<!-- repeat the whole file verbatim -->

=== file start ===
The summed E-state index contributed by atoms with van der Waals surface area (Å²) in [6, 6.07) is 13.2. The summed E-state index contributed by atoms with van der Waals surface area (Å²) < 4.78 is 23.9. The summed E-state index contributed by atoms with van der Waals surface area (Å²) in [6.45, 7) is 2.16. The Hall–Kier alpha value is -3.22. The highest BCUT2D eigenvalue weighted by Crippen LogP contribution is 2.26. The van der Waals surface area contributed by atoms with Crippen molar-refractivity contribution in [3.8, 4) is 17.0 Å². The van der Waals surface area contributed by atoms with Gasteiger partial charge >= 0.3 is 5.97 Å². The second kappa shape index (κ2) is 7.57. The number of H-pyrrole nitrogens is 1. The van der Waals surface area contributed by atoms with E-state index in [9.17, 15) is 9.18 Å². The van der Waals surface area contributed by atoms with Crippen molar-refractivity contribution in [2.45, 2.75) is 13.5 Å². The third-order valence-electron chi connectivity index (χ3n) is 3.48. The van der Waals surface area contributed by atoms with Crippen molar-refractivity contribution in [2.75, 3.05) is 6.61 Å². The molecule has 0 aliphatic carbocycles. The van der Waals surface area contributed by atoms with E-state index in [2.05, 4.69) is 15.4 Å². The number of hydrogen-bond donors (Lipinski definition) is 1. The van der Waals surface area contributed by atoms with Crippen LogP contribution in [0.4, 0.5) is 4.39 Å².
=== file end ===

The summed E-state index contributed by atoms with van der Waals surface area (Å²) in [6, 6.07) is 13.2. The summed E-state index contributed by atoms with van der Waals surface area (Å²) < 4.78 is 23.9. The summed E-state index contributed by atoms with van der Waals surface area (Å²) in [6.45, 7) is 2.16. The Hall–Kier alpha value is -3.22. The highest BCUT2D eigenvalue weighted by Crippen LogP contribution is 2.26. The van der Waals surface area contributed by atoms with Crippen molar-refractivity contribution in [3.8, 4) is 17.0 Å². The van der Waals surface area contributed by atoms with Gasteiger partial charge >= 0.3 is 5.97 Å². The second kappa shape index (κ2) is 7.57. The number of H-pyrrole nitrogens is 1. The van der Waals surface area contributed by atoms with E-state index in [9.17, 15) is 9.18 Å². The van der Waals surface area contributed by atoms with Crippen molar-refractivity contribution in [2.45, 2.75) is 13.5 Å². The third-order valence-electron chi connectivity index (χ3n) is 3.48. The van der Waals surface area contributed by atoms with Crippen molar-refractivity contribution in [2.75, 3.05) is 6.61 Å². The molecule has 0 aliphatic carbocycles. The van der Waals surface area contributed by atoms with E-state index in [2.05, 4.69) is 15.4 Å². The number of hydrogen-bond donors (Lipinski definition) is 1. The van der Waals surface area contributed by atoms with Crippen LogP contribution in [0.4, 0.5) is 4.39 Å².